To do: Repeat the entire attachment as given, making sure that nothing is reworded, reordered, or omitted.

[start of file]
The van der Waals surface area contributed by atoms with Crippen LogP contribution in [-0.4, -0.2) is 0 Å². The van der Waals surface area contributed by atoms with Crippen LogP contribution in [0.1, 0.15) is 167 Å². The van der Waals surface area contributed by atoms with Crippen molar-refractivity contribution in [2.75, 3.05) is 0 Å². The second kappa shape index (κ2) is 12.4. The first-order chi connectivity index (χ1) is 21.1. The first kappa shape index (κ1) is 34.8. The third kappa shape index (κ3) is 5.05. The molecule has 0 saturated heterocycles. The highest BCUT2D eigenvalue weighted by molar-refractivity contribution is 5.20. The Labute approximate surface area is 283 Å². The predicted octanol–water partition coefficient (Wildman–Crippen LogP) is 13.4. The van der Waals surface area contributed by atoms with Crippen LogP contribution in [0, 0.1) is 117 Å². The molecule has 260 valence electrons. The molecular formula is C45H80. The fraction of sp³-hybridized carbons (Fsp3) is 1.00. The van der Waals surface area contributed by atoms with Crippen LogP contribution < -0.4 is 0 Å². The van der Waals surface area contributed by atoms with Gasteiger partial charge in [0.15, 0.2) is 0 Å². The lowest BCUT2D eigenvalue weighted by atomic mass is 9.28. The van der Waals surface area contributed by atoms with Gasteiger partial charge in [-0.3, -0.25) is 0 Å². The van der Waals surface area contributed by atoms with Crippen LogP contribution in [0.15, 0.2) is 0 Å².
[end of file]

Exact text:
The van der Waals surface area contributed by atoms with Crippen LogP contribution in [-0.4, -0.2) is 0 Å². The van der Waals surface area contributed by atoms with Crippen LogP contribution in [0.1, 0.15) is 167 Å². The van der Waals surface area contributed by atoms with Crippen molar-refractivity contribution in [2.75, 3.05) is 0 Å². The second kappa shape index (κ2) is 12.4. The first-order chi connectivity index (χ1) is 21.1. The first kappa shape index (κ1) is 34.8. The third kappa shape index (κ3) is 5.05. The molecule has 0 saturated heterocycles. The highest BCUT2D eigenvalue weighted by molar-refractivity contribution is 5.20. The Labute approximate surface area is 283 Å². The predicted octanol–water partition coefficient (Wildman–Crippen LogP) is 13.4. The van der Waals surface area contributed by atoms with Crippen LogP contribution in [0, 0.1) is 117 Å². The molecule has 260 valence electrons. The molecular formula is C45H80. The fraction of sp³-hybridized carbons (Fsp3) is 1.00. The van der Waals surface area contributed by atoms with Crippen LogP contribution < -0.4 is 0 Å². The van der Waals surface area contributed by atoms with Gasteiger partial charge in [0.15, 0.2) is 0 Å². The lowest BCUT2D eigenvalue weighted by atomic mass is 9.28. The van der Waals surface area contributed by atoms with Gasteiger partial charge in [-0.3, -0.25) is 0 Å². The van der Waals surface area contributed by atoms with Crippen LogP contribution in [0.15, 0.2) is 0 Å².